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Insight

Retirement Communities – Bridging A Gap Worth Bridging

24/02/2017
In comparing the UK housing market for older people to that operated in Australia, New Zealand and the United States of America, one thing that is apparent is the extent to which the latter jurisdictions have developed the concept of retirement communities as against the UK.

Introduction

In comparing the UK housing market for older people to that operated in Australia, New Zealand and the United States of America, one thing that is apparent is the extent to which the latter jurisdictions have developed the concept of retirement communities as against the UK. While warden-led housing has always been available in the UK, it has never been as visible as care and nursing homes.

However, retirement communities are the new buzzword in aged care in the UK at the moment and are set to take off as the new "in vogue" asset class of the aged care space, seeking to bridge the gap between independent living and the care home sector, the latter of which is ever burdened by increased regulation, increasing overheads and increasing demand on bed spaces as the UK struggles to deal with a rapidly ageing population.

What are retirement communities

A retirement community is, in essence, comprised of independent units, flats or bungalows (one or two bedroom) which are built within an enclosed or gated community and designed for occupation by older or retired people. The community will typically have access to a range of care facilities (such as access to an onsite nurse or assistance with day to day tasks like shopping) and communal social facilities (such as bowling greens, movie nights and tai chi).

The idea of a retirement community is that it operates as a bridge between independent living and care homes.

How are retirement communities regulated?

The Associated Retirement Community Operators ("ARCO") is the main body representing retirement communities in the UK. ARCO has published the "ARCO Consumer Code" which is intended to set a benchmark for "good practice" within the retirement community space. The Consumer Code is supported by a compliance framework that is assessed by external assessors and, if a member fails to comply with the code, ARCO can take action which would involve ARCO issuing a non-compliance notice requiring the operator to bring the retirement community "up to code" or risk expulsion from ARCO.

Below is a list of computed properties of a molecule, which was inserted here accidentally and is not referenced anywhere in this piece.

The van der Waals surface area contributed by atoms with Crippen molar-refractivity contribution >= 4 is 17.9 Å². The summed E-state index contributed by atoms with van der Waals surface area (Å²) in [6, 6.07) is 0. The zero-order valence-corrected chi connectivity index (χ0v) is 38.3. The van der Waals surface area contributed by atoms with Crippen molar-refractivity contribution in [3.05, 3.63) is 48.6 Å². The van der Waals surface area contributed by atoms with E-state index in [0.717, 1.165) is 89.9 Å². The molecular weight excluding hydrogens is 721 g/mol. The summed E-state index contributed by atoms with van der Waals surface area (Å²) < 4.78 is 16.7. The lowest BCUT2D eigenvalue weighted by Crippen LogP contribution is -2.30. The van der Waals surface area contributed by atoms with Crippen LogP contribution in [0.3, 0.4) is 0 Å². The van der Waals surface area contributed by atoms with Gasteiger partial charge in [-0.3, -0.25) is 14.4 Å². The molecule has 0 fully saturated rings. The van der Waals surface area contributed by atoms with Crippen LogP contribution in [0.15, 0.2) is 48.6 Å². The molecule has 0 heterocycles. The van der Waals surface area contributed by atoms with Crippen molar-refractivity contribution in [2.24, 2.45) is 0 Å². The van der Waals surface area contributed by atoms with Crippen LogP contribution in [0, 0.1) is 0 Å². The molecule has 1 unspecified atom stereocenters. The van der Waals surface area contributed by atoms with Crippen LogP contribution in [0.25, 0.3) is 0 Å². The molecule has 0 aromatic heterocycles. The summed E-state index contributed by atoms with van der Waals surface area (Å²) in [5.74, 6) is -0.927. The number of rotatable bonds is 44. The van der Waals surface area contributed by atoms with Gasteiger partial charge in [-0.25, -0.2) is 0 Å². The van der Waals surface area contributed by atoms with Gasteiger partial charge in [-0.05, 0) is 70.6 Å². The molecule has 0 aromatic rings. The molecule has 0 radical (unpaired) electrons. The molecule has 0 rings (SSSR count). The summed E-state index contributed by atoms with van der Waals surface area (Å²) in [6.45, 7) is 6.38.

However, membership to ARCO is voluntary for operators and there is otherwise no specific regulatory framework in the UK for retirement communities. ARCO regulation essentially acts as a 'badge of honour' and quality mark for retirement communities, rather than a set of strict legal requirements put in place for the protection of residents. As such, if the standards put in place by ARCO are breached it may be more difficult for residents to seek recompense.

This lack of formal regulation for the sector has led to some retirement communities coming under fire for charging hidden fees. The Law Commission has researched and been critical about the lack of transparency in the "hidden" event fees charged by some retirement community operators, for example when someone leaves the community.

Currently, in the UK retirement community space, there are three main areas of cost to consider: upfront purchase of the property or annual rental, ongoing service charges and exit fees (being fees payable when you leave the community).

It is the exit fees that are and are likely to continue to be subject to scrutiny until a more established retirement community model has become "the norm" in the sector. There are no clear requirements for how exit fees are calculated or their quantum. Some methods of calculation of exit fees can be by taking a percentage of the purchase price or selling price depending on the years of occupancy.

CQC regulation